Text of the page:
One of the factors that Sullivan cited as a contributor to the dissolution of MOSA was the Guaranteed Annual Tonnage that Otsego County is assigned yearly by MOSA.
GAT is an amount of trash that a contributor to a landfill must bring to a landfill per year. The reason why this minimum is set is that a landfill needs to process a certain amount of garbage in order to make enough money to continue to run. If a contributor goes over or meets the GAT, nothing happens, but if they provide less than the GAT, they are penalized. The long term trend for Otsego County in MOSA has been that it hasn’t been meeting its GAT.
Sullivan gave a number of reasons for this. The first has been that recycling has been on the rise in Otsego County, with recyclables only recently being able to be used as a GAT offset.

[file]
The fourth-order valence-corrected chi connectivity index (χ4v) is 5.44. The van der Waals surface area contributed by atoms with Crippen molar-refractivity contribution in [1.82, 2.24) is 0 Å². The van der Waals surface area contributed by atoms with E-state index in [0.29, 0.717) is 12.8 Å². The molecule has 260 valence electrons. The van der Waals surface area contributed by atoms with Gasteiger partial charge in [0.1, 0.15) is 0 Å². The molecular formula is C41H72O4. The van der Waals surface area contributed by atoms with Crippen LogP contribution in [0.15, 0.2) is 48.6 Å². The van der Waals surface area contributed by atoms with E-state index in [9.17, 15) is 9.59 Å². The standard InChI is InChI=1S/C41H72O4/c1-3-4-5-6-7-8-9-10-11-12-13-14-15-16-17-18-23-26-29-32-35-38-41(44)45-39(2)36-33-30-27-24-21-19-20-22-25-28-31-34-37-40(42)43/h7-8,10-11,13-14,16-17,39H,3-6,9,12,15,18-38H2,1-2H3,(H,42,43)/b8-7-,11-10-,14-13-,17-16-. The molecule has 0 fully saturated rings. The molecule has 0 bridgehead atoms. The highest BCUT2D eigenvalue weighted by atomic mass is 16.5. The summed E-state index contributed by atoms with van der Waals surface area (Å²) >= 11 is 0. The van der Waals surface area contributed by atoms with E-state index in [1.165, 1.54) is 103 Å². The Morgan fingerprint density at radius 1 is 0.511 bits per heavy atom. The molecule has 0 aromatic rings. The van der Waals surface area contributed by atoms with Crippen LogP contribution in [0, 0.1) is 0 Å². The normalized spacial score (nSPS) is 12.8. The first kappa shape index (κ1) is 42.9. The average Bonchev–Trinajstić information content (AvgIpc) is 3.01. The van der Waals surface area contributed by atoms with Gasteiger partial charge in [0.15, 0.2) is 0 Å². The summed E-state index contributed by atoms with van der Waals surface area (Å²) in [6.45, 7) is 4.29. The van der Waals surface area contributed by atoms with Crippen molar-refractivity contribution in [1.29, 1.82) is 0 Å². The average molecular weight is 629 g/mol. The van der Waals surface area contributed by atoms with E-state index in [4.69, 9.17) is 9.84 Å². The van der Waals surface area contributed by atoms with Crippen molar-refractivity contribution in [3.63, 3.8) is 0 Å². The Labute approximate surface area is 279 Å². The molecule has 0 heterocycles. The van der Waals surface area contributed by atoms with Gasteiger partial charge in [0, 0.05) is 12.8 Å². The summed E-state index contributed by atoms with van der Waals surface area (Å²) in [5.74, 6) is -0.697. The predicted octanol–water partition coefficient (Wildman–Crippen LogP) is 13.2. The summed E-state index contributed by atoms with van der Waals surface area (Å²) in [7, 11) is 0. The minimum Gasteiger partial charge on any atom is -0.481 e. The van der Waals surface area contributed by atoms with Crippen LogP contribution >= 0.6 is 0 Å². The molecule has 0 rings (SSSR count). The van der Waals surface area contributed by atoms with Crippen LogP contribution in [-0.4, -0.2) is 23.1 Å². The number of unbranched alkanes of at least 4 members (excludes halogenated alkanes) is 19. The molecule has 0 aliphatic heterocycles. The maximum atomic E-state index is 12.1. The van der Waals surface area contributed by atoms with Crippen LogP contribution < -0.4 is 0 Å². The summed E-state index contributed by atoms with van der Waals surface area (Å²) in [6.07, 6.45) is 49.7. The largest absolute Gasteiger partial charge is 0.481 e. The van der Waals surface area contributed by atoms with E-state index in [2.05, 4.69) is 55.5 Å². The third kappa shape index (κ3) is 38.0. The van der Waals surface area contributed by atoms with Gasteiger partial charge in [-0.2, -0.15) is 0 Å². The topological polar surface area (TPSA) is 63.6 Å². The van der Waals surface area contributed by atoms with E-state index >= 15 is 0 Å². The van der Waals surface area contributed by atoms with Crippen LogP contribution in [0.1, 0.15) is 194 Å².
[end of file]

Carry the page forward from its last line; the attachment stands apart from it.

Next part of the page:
“We’ve increased our recyclables every year,” said Sullivan.
A second is the downward turn in the economy, which Sullivan said drives trash numbers down, as consumers become more aware of their purchases. A third reason Sullivan gave was the composition of the products themselves, which she said have generally become lighter. A fourth reason is that Otsego County doesn’t have flow control, meaning it doesn’t make sure that garbage generated in Otsego County goes to Otsego County transfer stations.
Still, Sullivan said that the GAT wasn’t the only factor that played a role in MOSA’s dissolution.
“It was a multitude of 25 years ... of a strained relationship,” said Sullivan, in comments after her presentation.
Sullican said that Otsego County was the first county to express a desire to leave MOSA, in response to the coming end of the service agreement.
MOSA’s contract is set to expire on April 30. In order for Otsego County, and the two other counties in MOSA, to assume responsibility for their own waste, however, a home rule provision will need to pass the state government. This provision was introduced in the state senate on Jan. 8.